by Annabelle DeGouveia
My marathon story began in 2003. As a mother of two boys under 4, I was a casual runner. I would run for fitness, run when I was stressed and sometimes when I really just felt like running away! In 2002, my husband who was also a casual runner told me he was going to run a half-marathon. “Damn, I’m jealous “, I thought. But later changed that to, “Why can’t I do that? Before I knew it, we had both completed two half-marathons that year, Toronto and Scotiabank.
By spring 2003, I was ready to try again and ran the Burlington Half. Despite my love of running and of the excitement of race day, I remember looking at the marathoners, still running long after I had finished my post race bagel and thought, “Damn, they’re crazy!. But, that soon changed.
At my local running store, I found myself perusing the brochures and flyers of upcoming races when a young staff member asked if I needed help. “Oh, not me, these marathons aren’t for me.” He looked at me and simply asked the right question, “Why can’t you do that?” And before I knew it, (and after a few glasses of red wine), I was registering for the Scotiabank Marathon that September.
There is nothing like the first marathon, it was an exhilarating experience. I embraced the training; I visited the Running Room store to get my fix and to just be around other runners. I clutched my “Running Start to Finish” book by John Stanton like it was my Bible. One of my first post race runs looped past the store so I could thank that employee personally. Sometimes you just need someone to ask you, “Why can’t you do that?”
By spring 2007 and now a mother of four young boys, my brother was diagnosed with Parkinson’s Disease at the young age of 49. I decided to run another marathon to raise funds for the Canadian Parkinson’s Society. My youngest son was only 9 month olds old when I crossed the finish line at the GoodLife Toronto Marathon that October, raising over $3000 for and shaving a few minutes off my PR to finish at 4:21.
The staff at the running store was always helpful during my training, offering advice and support, and answering questions about staying hydrated as a nursing mother while training during Toronto’s humid summer weather.
The marathon bug hadn’t left me yet. Early in 2010, a dear friend’s 7 yr old daughter Emma was diagnosed with Diffuse Intrinsic Pontine Glioma—a rare and inoperable form of brain cancer. The prognosis for her is poor. Median survival is less than 1 year and the 2-year survival rate is less than 20 percent. Needless to say, this has been devastating for her and her family, but the courage and strength she has shown coupled with the support from Toronto Sick Children’s Hospital motivated me to run the Toronto Marathon and raise funds for Sick Kids Foundation. I also set a new goal to break 4:00. I thought, with Emma as my motivation, what have I got to lose? Again, that infamous question came to mind, “Why can’t I?”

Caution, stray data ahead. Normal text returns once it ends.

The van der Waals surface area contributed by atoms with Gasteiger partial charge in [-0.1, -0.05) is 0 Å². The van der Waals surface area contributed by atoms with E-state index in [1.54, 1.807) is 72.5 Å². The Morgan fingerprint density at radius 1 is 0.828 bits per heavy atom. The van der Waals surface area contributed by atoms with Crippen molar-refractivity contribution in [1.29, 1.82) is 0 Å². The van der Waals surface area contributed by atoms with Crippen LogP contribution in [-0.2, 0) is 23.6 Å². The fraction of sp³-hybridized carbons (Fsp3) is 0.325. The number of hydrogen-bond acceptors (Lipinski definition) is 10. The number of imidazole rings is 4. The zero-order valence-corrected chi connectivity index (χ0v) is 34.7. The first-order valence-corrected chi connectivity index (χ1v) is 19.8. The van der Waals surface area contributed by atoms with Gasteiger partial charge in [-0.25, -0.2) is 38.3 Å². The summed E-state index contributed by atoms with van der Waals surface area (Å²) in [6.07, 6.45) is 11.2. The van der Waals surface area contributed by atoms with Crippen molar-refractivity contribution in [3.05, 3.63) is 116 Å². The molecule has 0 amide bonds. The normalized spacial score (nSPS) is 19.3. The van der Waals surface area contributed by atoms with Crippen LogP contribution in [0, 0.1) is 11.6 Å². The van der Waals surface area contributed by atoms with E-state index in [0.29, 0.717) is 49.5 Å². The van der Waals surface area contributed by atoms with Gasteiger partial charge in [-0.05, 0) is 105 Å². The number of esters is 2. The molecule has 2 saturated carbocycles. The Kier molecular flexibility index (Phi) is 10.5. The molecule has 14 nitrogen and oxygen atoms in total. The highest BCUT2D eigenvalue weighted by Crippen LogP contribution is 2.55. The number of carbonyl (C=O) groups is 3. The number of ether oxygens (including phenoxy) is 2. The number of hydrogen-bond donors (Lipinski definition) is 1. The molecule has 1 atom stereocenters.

As my mileage increased week by week, I heard stories of Emma’s strength, her progress, and her setbacks. In a matter of weeks after diagnosis, she was wheelchair bound. Now more than ever, I knew I was running because she no longer could. I set a goal to raise $5000 and come race day, I was overwhelmed by the support I received in Emma’s name as the total reached over $6300.
Race day October 17, 2010 was perfect. The sun was shining, it was a comfortable temperature and Emma was well enough to be at the finish line waiting for me. I ran a hard race, too fast at first, hit a wall of wind down by the lake, but kept plugging on. When my calves were screaming at me at about 35K, I decided that they were in fact chanting, “Emma! Emma! and the pain subsided (somewhat).
As I made my way up University Ave passing Sick Children’s Hospital, I sent out a special wave of gratitude. Shortly after that, near the Queen’s Park Circle, was Emma in her wheelchair clutching her special blankie and cheering with her amazing parents at her side. With so much to run for, how can I stop now? I knew my 4 hour marathon goal was long gone, but I was sure I accomplished so much more that day. I finished in 4:07 with my 11 yr old son running along side. It was a great day. I couldn’t wait to see Emma and give her my finisher’s medal. No one deserved it more than she did.
Now, several months later, I am still running to be fit, to escape, to find peace, and sometimes to run away. Emma continues her fight with cancer. So to my list, I now include that I run to find hope.
Bennett Cohen (the Savvy Runner) and Gail Gould are the Founders and Presidents of the International Association of Women Runners (IAWR). To learn more about this global community of women who share a passion for running, visit www.iawr-connect.com.